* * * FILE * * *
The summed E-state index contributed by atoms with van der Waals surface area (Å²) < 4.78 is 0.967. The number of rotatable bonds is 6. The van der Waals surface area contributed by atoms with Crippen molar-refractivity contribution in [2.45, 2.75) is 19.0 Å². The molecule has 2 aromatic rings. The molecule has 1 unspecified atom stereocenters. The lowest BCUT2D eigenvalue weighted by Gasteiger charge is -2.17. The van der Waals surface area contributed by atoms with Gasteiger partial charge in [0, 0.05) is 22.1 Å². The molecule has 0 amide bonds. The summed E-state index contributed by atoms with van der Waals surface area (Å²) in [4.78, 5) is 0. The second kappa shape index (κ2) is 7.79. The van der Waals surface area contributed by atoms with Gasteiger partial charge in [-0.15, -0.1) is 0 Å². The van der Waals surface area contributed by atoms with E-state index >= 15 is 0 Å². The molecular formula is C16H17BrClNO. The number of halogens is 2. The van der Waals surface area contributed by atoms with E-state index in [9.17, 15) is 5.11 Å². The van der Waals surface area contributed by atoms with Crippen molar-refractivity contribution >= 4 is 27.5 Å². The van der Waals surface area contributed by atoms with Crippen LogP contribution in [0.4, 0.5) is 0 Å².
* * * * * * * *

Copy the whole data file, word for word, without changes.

The summed E-state index contributed by atoms with van der Waals surface area (Å²) < 4.78 is 0.967. The number of rotatable bonds is 6. The van der Waals surface area contributed by atoms with Crippen molar-refractivity contribution in [2.45, 2.75) is 19.0 Å². The molecule has 2 aromatic rings. The molecule has 1 unspecified atom stereocenters. The lowest BCUT2D eigenvalue weighted by Gasteiger charge is -2.17. The van der Waals surface area contributed by atoms with Gasteiger partial charge in [0, 0.05) is 22.1 Å². The molecule has 0 amide bonds. The summed E-state index contributed by atoms with van der Waals surface area (Å²) in [4.78, 5) is 0. The second kappa shape index (κ2) is 7.79. The van der Waals surface area contributed by atoms with Gasteiger partial charge in [-0.15, -0.1) is 0 Å². The van der Waals surface area contributed by atoms with E-state index >= 15 is 0 Å². The molecular formula is C16H17BrClNO. The number of halogens is 2. The van der Waals surface area contributed by atoms with E-state index in [9.17, 15) is 5.11 Å². The van der Waals surface area contributed by atoms with Crippen molar-refractivity contribution >= 4 is 27.5 Å². The van der Waals surface area contributed by atoms with Crippen LogP contribution in [0.4, 0.5) is 0 Å².